4. It seems as if it was just done to push Ollie over the edge and yes the reasons are valid but it seems like it was dragged out. I’m not saying that Robinson had a bad story just for what came out of it, it could have been shorter and I think it would have been better for these guys to lead an actual team and not end right back up on the regular Justice League roster. Putting them back makes that little speech Hal and Ollie made and Ollie’s choice to not back his WIFE a waste.

    I liked the art when it was Cascioli but you mean to tell me that you actually enjoyed the fill in artists? Everything seemed flat and all of the women had the same ugly shape just a different color palette. Those last two pages plus the first page are the best in the entire book, now where is the balance in that when you compare it to the amount of pages in the entire book. I know the 2 artists were probably brought in for time constraints but I was actually pissed after I turned that first page. It was like seeing a woman who looks great with her back turned to you but when she turns around it’s a disaster!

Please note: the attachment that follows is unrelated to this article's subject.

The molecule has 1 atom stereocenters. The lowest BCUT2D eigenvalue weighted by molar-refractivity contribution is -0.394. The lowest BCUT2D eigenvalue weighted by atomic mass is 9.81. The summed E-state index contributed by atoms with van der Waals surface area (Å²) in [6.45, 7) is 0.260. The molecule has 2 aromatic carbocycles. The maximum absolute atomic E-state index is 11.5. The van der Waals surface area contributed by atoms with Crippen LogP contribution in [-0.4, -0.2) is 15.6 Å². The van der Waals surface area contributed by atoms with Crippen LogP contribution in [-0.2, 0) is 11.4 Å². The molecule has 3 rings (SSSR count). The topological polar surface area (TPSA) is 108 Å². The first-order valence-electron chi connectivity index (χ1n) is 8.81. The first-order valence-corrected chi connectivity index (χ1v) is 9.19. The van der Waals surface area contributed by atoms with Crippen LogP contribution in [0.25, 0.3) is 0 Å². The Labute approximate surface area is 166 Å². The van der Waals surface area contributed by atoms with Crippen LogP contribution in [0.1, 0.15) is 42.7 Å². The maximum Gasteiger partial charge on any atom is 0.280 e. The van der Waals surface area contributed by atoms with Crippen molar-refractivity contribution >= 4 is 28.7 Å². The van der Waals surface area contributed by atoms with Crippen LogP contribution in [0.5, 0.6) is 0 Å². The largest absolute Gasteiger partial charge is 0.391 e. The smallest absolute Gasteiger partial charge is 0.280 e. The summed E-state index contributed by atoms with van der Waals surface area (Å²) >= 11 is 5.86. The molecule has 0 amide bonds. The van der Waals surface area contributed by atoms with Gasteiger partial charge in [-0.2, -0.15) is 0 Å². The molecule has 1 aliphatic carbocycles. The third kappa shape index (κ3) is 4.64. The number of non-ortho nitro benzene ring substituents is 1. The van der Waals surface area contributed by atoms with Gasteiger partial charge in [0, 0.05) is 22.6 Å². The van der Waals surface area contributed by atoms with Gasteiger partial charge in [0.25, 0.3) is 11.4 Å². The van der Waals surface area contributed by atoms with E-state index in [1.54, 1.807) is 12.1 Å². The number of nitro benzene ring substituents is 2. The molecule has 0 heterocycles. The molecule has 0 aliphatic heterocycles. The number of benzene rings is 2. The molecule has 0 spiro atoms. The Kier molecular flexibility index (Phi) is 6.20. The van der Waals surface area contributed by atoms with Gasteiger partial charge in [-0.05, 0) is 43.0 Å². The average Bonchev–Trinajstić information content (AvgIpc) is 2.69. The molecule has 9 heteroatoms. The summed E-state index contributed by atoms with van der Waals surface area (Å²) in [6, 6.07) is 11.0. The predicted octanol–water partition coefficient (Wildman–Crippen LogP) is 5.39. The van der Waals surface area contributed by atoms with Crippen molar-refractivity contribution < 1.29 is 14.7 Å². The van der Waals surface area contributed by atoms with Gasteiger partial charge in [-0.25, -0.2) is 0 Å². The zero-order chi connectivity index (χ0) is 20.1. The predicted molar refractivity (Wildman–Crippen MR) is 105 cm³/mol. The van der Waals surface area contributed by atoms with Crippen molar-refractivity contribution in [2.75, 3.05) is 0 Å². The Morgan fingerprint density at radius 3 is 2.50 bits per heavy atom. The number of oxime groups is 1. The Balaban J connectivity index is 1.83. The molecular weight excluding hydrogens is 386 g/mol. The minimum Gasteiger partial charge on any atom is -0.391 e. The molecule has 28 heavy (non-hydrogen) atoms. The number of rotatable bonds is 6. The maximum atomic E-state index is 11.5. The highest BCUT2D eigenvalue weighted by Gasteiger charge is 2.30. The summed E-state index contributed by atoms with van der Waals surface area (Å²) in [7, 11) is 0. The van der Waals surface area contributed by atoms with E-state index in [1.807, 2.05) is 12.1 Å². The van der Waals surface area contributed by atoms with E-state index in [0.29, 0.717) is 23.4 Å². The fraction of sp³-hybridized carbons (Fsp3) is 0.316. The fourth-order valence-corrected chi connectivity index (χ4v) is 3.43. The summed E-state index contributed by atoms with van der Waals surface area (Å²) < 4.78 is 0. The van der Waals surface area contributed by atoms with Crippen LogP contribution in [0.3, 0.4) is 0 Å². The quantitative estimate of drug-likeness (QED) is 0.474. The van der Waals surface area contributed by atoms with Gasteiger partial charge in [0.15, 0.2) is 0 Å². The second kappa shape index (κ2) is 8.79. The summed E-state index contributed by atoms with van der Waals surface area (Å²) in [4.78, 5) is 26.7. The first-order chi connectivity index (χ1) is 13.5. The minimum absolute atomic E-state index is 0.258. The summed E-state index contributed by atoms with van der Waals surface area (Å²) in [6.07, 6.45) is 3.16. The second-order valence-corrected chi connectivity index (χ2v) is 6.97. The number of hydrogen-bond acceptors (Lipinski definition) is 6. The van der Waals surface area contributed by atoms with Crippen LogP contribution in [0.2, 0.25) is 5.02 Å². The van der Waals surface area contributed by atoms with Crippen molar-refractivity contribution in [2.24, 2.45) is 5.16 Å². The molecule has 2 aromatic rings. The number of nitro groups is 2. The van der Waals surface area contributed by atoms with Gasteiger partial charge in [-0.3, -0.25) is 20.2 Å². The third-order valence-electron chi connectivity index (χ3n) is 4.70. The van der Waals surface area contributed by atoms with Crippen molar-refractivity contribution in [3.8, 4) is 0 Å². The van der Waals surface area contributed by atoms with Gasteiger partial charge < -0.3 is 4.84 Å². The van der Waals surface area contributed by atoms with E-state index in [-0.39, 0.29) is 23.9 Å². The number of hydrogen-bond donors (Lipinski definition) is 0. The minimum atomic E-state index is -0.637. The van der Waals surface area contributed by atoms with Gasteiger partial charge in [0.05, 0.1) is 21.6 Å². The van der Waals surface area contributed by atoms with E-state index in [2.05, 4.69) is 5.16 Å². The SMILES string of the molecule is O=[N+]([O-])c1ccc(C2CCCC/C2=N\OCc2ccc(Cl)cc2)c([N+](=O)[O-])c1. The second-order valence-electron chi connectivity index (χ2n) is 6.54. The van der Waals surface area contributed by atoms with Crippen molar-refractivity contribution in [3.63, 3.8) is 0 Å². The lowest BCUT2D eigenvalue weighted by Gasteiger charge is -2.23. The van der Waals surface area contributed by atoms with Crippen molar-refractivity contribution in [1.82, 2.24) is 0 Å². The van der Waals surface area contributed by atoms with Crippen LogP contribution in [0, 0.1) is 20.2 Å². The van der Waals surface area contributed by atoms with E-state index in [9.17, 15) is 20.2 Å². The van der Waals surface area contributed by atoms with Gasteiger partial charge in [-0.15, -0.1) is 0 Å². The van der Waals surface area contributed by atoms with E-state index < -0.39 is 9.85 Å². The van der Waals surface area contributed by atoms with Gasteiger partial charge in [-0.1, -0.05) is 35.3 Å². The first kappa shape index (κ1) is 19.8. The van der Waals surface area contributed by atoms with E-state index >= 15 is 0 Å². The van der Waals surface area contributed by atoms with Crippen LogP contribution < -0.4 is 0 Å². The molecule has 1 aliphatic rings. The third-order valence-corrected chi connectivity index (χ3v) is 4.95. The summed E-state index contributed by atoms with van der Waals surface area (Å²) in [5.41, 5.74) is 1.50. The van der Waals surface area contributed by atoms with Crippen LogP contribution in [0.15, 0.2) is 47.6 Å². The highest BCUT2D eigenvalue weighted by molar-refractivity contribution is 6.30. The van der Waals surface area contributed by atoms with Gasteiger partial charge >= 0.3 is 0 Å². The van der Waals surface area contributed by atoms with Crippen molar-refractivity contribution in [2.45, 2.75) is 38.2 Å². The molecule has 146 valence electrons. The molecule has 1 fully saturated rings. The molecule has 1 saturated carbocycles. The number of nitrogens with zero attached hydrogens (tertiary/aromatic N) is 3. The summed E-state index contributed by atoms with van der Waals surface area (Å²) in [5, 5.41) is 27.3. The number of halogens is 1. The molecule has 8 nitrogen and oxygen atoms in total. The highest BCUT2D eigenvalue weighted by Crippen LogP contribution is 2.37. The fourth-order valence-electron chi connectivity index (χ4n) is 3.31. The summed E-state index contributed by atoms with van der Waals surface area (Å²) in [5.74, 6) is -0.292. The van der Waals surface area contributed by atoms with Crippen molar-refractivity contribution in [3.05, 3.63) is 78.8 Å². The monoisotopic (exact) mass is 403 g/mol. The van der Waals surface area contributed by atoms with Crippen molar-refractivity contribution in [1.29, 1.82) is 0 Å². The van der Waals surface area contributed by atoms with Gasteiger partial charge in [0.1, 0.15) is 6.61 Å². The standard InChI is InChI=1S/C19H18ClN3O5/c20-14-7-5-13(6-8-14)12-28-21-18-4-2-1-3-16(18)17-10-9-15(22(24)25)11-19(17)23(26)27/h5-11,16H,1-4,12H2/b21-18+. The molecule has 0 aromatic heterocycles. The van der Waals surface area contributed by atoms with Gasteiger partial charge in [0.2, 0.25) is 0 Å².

Hal backed Ollie as much as he could if you think about it man. He didn’t sign on to murder and that’s the difference between the two at this point. Yeah he started the “team” but I don’t think he was prepared to go the distance and now he’ll probably feel responsible for what’s going on with Ollie. Plus Hal has been down that road before and he’s determined to not go through it again.



  5. […] Krul keeps The Rise of Arsenal just as dark and dismal as the ending of the Justice League: Cry for Justice series was, and when you take into account that these events take place soon after Blackest […]



  6. […] book is done by a series of artists, and I was hoping none of them were the ones from Justice League: Cry For Justice #7. I really couldn’t bear another beating to my eyes so soon after reading that issue.  […]



  7. […] Comics, Blackest Night, The Flash: Rebirth, Superman: Secret Origin (DC) • James Robinson, Justice League: Cry for Justice (DC) • Mark Waid, Irredeemable, The Incredibles (BOOM!) • Bill Willingham, Fables […]



  8. […] to Roy to let him help him just seems a bit hypocritical considering Ollie’s actions in Justice League: Cry For Justice and the Justice League: Rise and Fall Special, but I guess someone had to come their senses and it […]